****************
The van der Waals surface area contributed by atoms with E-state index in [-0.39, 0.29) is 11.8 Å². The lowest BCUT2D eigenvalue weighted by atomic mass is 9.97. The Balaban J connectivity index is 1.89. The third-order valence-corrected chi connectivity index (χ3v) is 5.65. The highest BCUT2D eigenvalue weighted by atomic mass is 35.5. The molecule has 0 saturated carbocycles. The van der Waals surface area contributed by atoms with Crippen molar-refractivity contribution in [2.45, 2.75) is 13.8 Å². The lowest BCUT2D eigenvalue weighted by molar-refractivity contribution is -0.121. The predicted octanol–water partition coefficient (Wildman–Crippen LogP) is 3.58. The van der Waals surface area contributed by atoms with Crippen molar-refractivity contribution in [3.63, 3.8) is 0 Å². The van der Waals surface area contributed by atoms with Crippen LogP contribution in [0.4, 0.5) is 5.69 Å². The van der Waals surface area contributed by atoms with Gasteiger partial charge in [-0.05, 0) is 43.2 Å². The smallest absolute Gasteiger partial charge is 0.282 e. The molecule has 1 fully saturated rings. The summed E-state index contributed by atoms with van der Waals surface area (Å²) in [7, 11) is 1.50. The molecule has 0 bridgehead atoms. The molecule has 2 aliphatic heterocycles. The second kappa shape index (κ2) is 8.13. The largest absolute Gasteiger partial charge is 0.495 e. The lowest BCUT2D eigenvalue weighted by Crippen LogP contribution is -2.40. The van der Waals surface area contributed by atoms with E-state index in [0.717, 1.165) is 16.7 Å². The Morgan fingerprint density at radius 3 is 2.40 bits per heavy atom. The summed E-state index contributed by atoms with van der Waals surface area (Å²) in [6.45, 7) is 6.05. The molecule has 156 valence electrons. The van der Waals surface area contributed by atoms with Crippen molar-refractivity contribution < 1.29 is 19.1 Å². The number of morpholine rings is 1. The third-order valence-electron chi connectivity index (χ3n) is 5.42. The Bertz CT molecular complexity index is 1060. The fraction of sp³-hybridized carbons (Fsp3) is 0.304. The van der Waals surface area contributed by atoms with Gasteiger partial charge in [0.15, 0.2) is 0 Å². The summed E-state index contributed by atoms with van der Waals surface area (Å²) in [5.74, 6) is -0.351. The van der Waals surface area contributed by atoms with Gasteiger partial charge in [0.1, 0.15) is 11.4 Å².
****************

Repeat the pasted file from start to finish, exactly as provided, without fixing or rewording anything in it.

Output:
The van der Waals surface area contributed by atoms with E-state index in [-0.39, 0.29) is 11.8 Å². The lowest BCUT2D eigenvalue weighted by atomic mass is 9.97. The Balaban J connectivity index is 1.89. The third-order valence-corrected chi connectivity index (χ3v) is 5.65. The highest BCUT2D eigenvalue weighted by atomic mass is 35.5. The molecule has 0 saturated carbocycles. The van der Waals surface area contributed by atoms with Crippen molar-refractivity contribution in [2.45, 2.75) is 13.8 Å². The lowest BCUT2D eigenvalue weighted by molar-refractivity contribution is -0.121. The predicted octanol–water partition coefficient (Wildman–Crippen LogP) is 3.58. The van der Waals surface area contributed by atoms with Crippen molar-refractivity contribution in [3.63, 3.8) is 0 Å². The van der Waals surface area contributed by atoms with Crippen LogP contribution in [0.4, 0.5) is 5.69 Å². The van der Waals surface area contributed by atoms with Gasteiger partial charge in [-0.05, 0) is 43.2 Å². The smallest absolute Gasteiger partial charge is 0.282 e. The molecule has 1 fully saturated rings. The summed E-state index contributed by atoms with van der Waals surface area (Å²) in [7, 11) is 1.50. The molecule has 0 bridgehead atoms. The molecule has 2 aliphatic heterocycles. The second kappa shape index (κ2) is 8.13. The largest absolute Gasteiger partial charge is 0.495 e. The lowest BCUT2D eigenvalue weighted by Crippen LogP contribution is -2.40. The van der Waals surface area contributed by atoms with E-state index in [0.717, 1.165) is 16.7 Å². The Morgan fingerprint density at radius 3 is 2.40 bits per heavy atom. The summed E-state index contributed by atoms with van der Waals surface area (Å²) in [6.45, 7) is 6.05. The molecule has 156 valence electrons. The van der Waals surface area contributed by atoms with Crippen molar-refractivity contribution < 1.29 is 19.1 Å². The number of morpholine rings is 1. The third-order valence-electron chi connectivity index (χ3n) is 5.42. The Bertz CT molecular complexity index is 1060. The fraction of sp³-hybridized carbons (Fsp3) is 0.304. The van der Waals surface area contributed by atoms with Gasteiger partial charge in [0.15, 0.2) is 0 Å². The summed E-state index contributed by atoms with van der Waals surface area (Å²) in [5.74, 6) is -0.351. The van der Waals surface area contributed by atoms with Gasteiger partial charge in [0.1, 0.15) is 11.4 Å².